Eligibility of Parents for a Group Health Plan

In the U. S., parents are never eligible dependents under a group health plan.

Question: I know that employees cannot enroll their parents in the health plan even if they are a tax dependent or have a mid-year event. But what is the technical reason why?

Compliance Team Answer:

Parents Not Eligible

Health plans do not include parents as eligible dependents.

Plans almost uniformly limit eligibility coverage to:

  • The employee;

  • Spouse/domestic partner; and

  • Children under age 26.

(Children include natural children, step-children, foster children, adopted children, and children placed with the employee for adoption. Some plans will also extend dependent eligibility to children under age 26 for whom the employee is a legal guardian.)

ERISA Requirement to Administer Plan in Accordance with Written Terms

Under ERISA, the plan must be maintained and administered according to its written terms.

For many reasons, there is almost zero chance that the written terms of any employer-sponsored group health plan (the wrap plan document, wrap SPD, EOC, policy, certificate, open enrollment materials, new hire materials, handbook, etc.) would include parents as eligible dependents. That would create a number of tax and coverage issues.

Although it is technically possible, I have never seen plan terms that provide for parents to be eligible dependents. The insurance carrier (or stop-loss provider if self-insured) would never agree to it.

No HIPAA Special Enrollment Rights for Parents

The HIPAA special enrollment rights require plans to permit mid-year enrollment in the medial plan for employees and certain dependents upon the occurrence of a special enrollment event (marriage, birth/adoption/placement for adoption, loss of eligibility for other coverage, Medicaid/CHIP event).

These HIPAA special enrollment rights are specifically limited to individuals who are eligible under the terms of the plan. Therefore, there is no argument that any event that would otherwise require the plan to offer coverage mid-year to a spouse or child would apply to any other individual (such as a parent).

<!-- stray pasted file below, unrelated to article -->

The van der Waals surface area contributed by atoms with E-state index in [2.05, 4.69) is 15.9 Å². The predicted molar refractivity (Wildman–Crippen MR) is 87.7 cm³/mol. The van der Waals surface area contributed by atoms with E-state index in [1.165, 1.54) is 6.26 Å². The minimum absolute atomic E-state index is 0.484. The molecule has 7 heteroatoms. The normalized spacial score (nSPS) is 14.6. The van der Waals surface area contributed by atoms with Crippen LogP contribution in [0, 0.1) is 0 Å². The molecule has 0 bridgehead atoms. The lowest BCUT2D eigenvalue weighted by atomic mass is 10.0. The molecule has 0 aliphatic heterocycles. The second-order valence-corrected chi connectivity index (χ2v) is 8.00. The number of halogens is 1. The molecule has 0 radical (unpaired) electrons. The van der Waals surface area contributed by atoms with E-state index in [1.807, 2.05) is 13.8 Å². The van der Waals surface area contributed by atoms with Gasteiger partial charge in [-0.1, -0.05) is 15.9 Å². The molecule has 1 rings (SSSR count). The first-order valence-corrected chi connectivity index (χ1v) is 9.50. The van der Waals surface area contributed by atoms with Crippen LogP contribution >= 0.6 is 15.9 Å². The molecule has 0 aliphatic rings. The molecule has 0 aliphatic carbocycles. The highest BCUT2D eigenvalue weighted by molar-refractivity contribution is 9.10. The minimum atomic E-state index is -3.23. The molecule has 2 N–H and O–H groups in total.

Account-Based Plans (Health FSA, HSA, HRA)

Tax-dependent status is relevant for determining whether the employee can reimburse out-of-pocket medical expenses from an account-based plan.

If the employee is enrolled in the health FSA or has money in an HSA, those funds could be used for a parent’s out-of-pocket medical expenses if the parent is a tax dependent under §105(b) (see below for definition).

If the employee is enrolled in an HRA, it is possible (but unlikely) that the HRA would permit reimbursement for a tax-dependent parent.


ERISA §402(a):

(1) Every employee benefit plan shall be established and maintained pursuant to a written instrument. Such instrument shall provide for one or more named fiduciaries who jointly or severally shall have authority to control and manage the operation and administration of the plan.

29 CFR §2590.701-2 (HIPAA Special Enrollment):

Unless otherwise provided, the definitions in this section govern in applying the provisions of §§2590.701 through 2590.734.

Dependent means any individual who is or may become eligible for coverage under the terms of a group health plan because of a relationship to a participant.

IRS Publication 969 (Account-Based Plans):

Brian Gilmore
The Author
Brian Gilmore

Lead Benefits Counsel, VP, Newfront

Brian Gilmore is the Lead Benefits Counsel at Newfront. He assists clients on a wide variety of employee benefits compliance issues. The primary areas of his practice include ERISA, ACA, COBRA, HIPAA, Section 125 Cafeteria Plans, and 401(k) plans. Brian also presents regularly at trade events and in webinars on current hot topics in employee benefits law.

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